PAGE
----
Disruption of functional connectivity in clinically normal older adults harboring amyloid burden

Disruption of functional connectivity in clinically normal older adults harboring amyloid burden Background: Recently developed imaging technologies allow the in vivo detection of fibrillar amyloid burden, which appears in a substantial proportion of clinically normal individuals. The presence of amyloid burden in these individuals may have subtle neurological effects despite the absence of clinical symptoms of dementia. We predicted that amyloid burden would be associated with disruption of functional connectivity within a large-scale brain network. Methods: The relationship between fibrillar amyloid burden, measured via positron emission tomography imaging using C-11 Pittsburgh Compound-B (PIB), and functional correlations within a large-scale brain network, measured via functional magnetic resonance imaging (MRI) during rest, was investigated in a cohort of 38 healthy, clinically normal, community dwelling older adults (aged from 60 to 88, M = 73.1). Participants were screened using the Clinical Dementia Rating (CDR = 0) scale and the Mini-Mental State Examination (minimum score of 27). Fibrillar amyloid burden was defined by specific binding (indexed to a cerebellar reference region) of PIB in gray matter within a large region of interest that included frontal, lateral, and retrosplenial cortices (FLR). Individuals with distribution volume ratios (DVR) within the FLR region of 1.15 or greater were classified as PIB positive, as opposed to PIB negative. Analyses treating DVR within the FLR region as a continuous measure were also conducted and confirmed the findings from the grouped analyses. Functional correlation MRI (fcMRI) was measured among regions of interest within the default network, including a priori defined regions in posterior cingulate, medial prefrontal, and lateral parietal cortices. Functional correlations were computed among these regions for scans during which participants passively viewed a fixation point (rest). Results: PIB negative individuals exhibited significantly higher estimates of fcMRI than PIB positive individuals during rest; in addition, DVR within the FLR region was significantly negatively correlated with fcMRI. The pattern of these results remained unchanged when controlling for chronological age. Exploratory analyses initiated by seeding the posterior cingulate cortex confirmed significant disruption in the default network including functional disconnection of the hippocampal formation. Conclusions: These data suggest that amyloid deposition is related to disruption of the spontaneous coherence of default network activity in clinically normal older adults.</P> http://www.deepdyve.com/assets/images/DeepDyve-Logo-lg.png Alzheimer's and Dementia Elsevier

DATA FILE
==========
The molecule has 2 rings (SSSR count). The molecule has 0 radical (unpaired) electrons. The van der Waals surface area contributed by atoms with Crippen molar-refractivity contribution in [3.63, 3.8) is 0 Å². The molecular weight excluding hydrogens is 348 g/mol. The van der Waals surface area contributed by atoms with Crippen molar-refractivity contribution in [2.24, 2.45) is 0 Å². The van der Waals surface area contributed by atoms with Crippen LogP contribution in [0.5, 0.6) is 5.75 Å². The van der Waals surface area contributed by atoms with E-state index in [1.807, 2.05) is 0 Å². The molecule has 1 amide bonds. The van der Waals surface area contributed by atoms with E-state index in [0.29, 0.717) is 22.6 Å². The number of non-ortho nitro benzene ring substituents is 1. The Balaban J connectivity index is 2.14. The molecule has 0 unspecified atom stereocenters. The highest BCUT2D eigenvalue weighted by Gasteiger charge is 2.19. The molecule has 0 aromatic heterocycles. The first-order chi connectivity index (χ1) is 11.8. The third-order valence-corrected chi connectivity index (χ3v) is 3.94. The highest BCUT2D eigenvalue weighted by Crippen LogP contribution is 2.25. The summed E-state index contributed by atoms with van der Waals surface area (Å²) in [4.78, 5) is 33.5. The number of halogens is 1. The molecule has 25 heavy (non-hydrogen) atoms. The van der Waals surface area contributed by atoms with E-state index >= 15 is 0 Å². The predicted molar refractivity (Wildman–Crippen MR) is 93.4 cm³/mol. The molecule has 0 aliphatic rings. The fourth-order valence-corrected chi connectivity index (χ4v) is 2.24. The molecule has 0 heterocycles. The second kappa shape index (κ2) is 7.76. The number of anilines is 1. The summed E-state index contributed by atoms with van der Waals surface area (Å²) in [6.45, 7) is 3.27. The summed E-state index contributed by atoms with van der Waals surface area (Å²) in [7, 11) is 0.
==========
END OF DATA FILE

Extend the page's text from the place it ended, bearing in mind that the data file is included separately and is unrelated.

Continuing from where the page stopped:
Disruption of functional connectivity in clinically normal older adults harboring amyloid burden

Alzheimer's and Dementia, Volume 6 (4) – Jul 1, 2010

Loading next page...
 
/lp/elsevier/disruption-of-functional-connectivity-in-clinically-normal-older-RYdDKHbI2S
Publisher
Elsevier
Copyright
Copyright © 2010 The Alzheimer's Association
ISSN
1552-5260
DOI
10.1016/j.jalz.2010.05.525
Publisher site
See Article on Publisher Site

Abstract